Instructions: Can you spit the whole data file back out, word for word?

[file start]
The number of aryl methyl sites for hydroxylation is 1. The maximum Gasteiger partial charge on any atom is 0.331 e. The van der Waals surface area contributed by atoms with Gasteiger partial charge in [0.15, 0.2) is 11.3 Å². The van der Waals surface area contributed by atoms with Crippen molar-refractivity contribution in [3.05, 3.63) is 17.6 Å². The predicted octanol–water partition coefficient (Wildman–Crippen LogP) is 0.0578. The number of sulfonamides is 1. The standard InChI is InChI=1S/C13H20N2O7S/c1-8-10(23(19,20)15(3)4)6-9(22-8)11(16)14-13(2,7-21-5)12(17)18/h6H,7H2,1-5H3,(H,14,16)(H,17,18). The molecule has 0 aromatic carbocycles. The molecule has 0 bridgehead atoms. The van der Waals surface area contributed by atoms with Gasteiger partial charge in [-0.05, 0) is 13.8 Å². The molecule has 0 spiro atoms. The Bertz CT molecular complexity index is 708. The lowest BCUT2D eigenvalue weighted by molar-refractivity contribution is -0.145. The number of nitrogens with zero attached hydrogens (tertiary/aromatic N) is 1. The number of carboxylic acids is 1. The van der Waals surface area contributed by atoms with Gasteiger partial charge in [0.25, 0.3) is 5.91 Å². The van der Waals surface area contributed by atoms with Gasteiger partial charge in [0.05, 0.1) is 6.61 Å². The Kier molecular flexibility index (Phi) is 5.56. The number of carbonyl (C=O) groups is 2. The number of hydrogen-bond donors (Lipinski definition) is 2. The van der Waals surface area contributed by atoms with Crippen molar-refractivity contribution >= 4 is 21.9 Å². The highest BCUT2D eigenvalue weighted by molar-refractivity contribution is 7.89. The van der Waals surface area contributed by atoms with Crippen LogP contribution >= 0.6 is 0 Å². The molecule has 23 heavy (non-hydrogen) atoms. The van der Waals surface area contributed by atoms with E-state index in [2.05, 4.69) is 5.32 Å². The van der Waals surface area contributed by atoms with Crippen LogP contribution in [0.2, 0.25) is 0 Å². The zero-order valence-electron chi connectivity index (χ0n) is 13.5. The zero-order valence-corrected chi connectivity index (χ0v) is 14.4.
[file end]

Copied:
The number of aryl methyl sites for hydroxylation is 1. The maximum Gasteiger partial charge on any atom is 0.331 e. The van der Waals surface area contributed by atoms with Gasteiger partial charge in [0.15, 0.2) is 11.3 Å². The van der Waals surface area contributed by atoms with Crippen molar-refractivity contribution in [3.05, 3.63) is 17.6 Å². The predicted octanol–water partition coefficient (Wildman–Crippen LogP) is 0.0578. The number of sulfonamides is 1. The standard InChI is InChI=1S/C13H20N2O7S/c1-8-10(23(19,20)15(3)4)6-9(22-8)11(16)14-13(2,7-21-5)12(17)18/h6H,7H2,1-5H3,(H,14,16)(H,17,18). The molecule has 0 aromatic carbocycles. The molecule has 0 bridgehead atoms. The van der Waals surface area contributed by atoms with Gasteiger partial charge in [-0.05, 0) is 13.8 Å². The molecule has 0 spiro atoms. The Bertz CT molecular complexity index is 708. The lowest BCUT2D eigenvalue weighted by molar-refractivity contribution is -0.145. The number of nitrogens with zero attached hydrogens (tertiary/aromatic N) is 1. The number of carboxylic acids is 1. The van der Waals surface area contributed by atoms with Gasteiger partial charge in [0.25, 0.3) is 5.91 Å². The van der Waals surface area contributed by atoms with Gasteiger partial charge in [0.05, 0.1) is 6.61 Å². The Kier molecular flexibility index (Phi) is 5.56. The number of carbonyl (C=O) groups is 2. The number of hydrogen-bond donors (Lipinski definition) is 2. The van der Waals surface area contributed by atoms with Crippen molar-refractivity contribution >= 4 is 21.9 Å². The highest BCUT2D eigenvalue weighted by molar-refractivity contribution is 7.89. The van der Waals surface area contributed by atoms with Crippen LogP contribution >= 0.6 is 0 Å². The molecule has 23 heavy (non-hydrogen) atoms. The van der Waals surface area contributed by atoms with E-state index in [2.05, 4.69) is 5.32 Å². The van der Waals surface area contributed by atoms with Crippen LogP contribution in [0.2, 0.25) is 0 Å². The zero-order valence-electron chi connectivity index (χ0n) is 13.5. The zero-order valence-corrected chi connectivity index (χ0v) is 14.4.